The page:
Avanti’s Mahoning Valley Venture Proved to be Short-Lived

YOUNGSTOWN, Ohio – The headline of the Youngstown/Warren Business Journal’s MidDecember 1990 editorial summed up the situation: “Avanti’s Demise Comes as No Surprise.”

The saga of the New Avanti Motor Corp.’s short-lived presence in the Mahoning Valley began a few years earlier, with a March 6, 1987, story in the South Bend (Ind.) Tribune reporting that an “imminent move” to Youngstown was “groundless.”

Nonetheless, that provided fodder for local news outlets, The Business Journal reported in our MidMarch 1987 edition.

Michael Kelly brought the luxury car manufacturer to Youngstown in 1987.

The story carried the headline “Avanti’s Possible Move to Area – Now is the Time for Media ‘Hype.”  It reported that New Avanti’s chairman, Michael E. Kelly, confirmed that his company was looking for a site to produce a four-door model of its hand-built sports car, and that he had visited sites in the Mahoning Valley.

“Youngstown is still in the realm of possibility,” Kelly said.

Kelly announced during a televised media event April 30, 1987, at the Holiday Inn Metroplex that Avanti would take over a major portion of The Cafaro Co.’s Ross Industrial Park. There it would build two models – the new Avanti L, known as the Avanti limousine, and the Avanti LTS, a luxury touring sedan – and employ 450 workers. Members of the Cafaro family also would invest in the company, which was expected to produce its first cars in Youngstown in the fall.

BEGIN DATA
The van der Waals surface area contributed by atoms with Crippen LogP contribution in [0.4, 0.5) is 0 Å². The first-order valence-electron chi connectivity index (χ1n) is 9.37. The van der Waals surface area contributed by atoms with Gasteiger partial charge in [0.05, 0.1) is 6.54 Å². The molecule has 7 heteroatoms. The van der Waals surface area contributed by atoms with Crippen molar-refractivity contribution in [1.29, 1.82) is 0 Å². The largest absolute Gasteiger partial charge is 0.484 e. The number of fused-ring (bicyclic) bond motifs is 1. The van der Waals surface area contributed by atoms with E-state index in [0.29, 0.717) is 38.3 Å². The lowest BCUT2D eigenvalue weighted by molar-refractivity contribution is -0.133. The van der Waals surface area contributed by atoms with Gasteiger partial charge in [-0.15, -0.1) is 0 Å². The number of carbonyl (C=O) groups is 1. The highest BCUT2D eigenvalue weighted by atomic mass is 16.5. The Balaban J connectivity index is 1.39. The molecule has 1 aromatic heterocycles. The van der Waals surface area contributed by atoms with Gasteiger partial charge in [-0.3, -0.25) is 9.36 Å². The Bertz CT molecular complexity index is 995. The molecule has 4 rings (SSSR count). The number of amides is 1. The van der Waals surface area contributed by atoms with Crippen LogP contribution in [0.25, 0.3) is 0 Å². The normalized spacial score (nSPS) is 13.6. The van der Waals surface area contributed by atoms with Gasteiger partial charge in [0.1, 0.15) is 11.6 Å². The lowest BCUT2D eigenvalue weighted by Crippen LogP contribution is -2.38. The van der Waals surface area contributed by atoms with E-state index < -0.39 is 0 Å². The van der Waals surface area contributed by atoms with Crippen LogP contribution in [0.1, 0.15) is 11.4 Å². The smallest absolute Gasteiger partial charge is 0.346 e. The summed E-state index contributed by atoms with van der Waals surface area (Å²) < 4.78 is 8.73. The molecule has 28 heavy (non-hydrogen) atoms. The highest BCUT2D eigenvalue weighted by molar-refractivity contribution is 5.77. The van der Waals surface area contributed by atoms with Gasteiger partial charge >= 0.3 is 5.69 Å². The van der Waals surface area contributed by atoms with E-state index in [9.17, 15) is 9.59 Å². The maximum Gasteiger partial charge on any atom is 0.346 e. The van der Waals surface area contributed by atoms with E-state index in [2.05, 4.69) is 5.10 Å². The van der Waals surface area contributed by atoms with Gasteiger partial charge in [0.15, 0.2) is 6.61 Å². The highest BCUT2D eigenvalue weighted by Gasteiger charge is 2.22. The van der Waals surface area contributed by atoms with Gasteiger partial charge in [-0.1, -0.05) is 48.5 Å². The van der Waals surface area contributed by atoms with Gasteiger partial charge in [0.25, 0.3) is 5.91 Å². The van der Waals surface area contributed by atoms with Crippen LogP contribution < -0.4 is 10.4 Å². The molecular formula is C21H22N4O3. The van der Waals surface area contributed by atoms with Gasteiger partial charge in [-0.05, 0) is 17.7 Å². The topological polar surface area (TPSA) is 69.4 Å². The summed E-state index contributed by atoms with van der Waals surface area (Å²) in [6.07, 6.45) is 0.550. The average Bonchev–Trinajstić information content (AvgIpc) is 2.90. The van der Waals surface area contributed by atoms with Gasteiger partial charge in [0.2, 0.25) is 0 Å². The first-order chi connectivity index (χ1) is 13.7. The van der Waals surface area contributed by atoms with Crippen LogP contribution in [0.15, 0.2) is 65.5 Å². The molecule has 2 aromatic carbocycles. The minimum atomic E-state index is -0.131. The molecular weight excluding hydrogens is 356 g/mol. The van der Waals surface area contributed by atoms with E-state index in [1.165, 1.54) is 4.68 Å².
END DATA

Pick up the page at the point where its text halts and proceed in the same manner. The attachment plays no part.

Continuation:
John Moliterno, who had become president of the Youngstown Area Chamber of Commerce the year before, remembers how the Mahoning Valley was still recovering from the loss of heavy industry jobs that came with the waves of steel closings. People in all walks of life were affected by those job losses.

“When Avanti was announced, it was exciting because now we’re talking about new manufacturing jobs here in our own town,” Moliterno recalls. Beyond those jobs, the announcement “gave us a shot in the arm and additional credibility as a community” to other prospective employers looking at the area.

Coverage of the Avanti story in the months that followed was wide ranging. A story in the June 1987 Business Journal focused on where an Avanti dealership would be located, a $1.5 million low-interest state loan to finance the addition of an assembly line at Ross Park, an application for demolition funds and an investigation by the Ohio Attorney General’s office looking into Kelly’s previous dealings in the ethanol industry.

The cover of The Business Journal’s MidMarch 1987 edition.

“Everything that has come to the surface is old news,” Kelly told local reporters, in response to a May 24, 1987, Cleveland Plain Dealer article about his ethanol dealings.

In our MidAugust 1987 edition, we reported that more than 11,200 applicants had shown up hoping to land one of the 165 production and clerical jobs that the plant initially was offering. The first of those applicants had arrived at the Ohio Bureau of Employment Service’s Youngstown office at 8:45 p.m. Aug. 9, the night before applications opened. Production of the four models slated to be built at Youngstown – manufacture of the sports coupe and convertible was to shift here from a portion of the old Studebaker factory in South Bend – was to start Sept. 2. Employment was projected to hit 450 workers by spring 1988.

In October 1987, the Business Journal reported on the opening of the first New Avanti dealership on Wick Avenue, and businessman Sam Covelli’s purchase of the first vehicle to come off the Ross Industrial Park production line. A commercial advertising the brand that also featured local landmarks appeared in major U.S. markets during the Sept. 25 episode of the CBS drama “Dallas,” and an Avanti was driven by one of the show’s characters during the episode.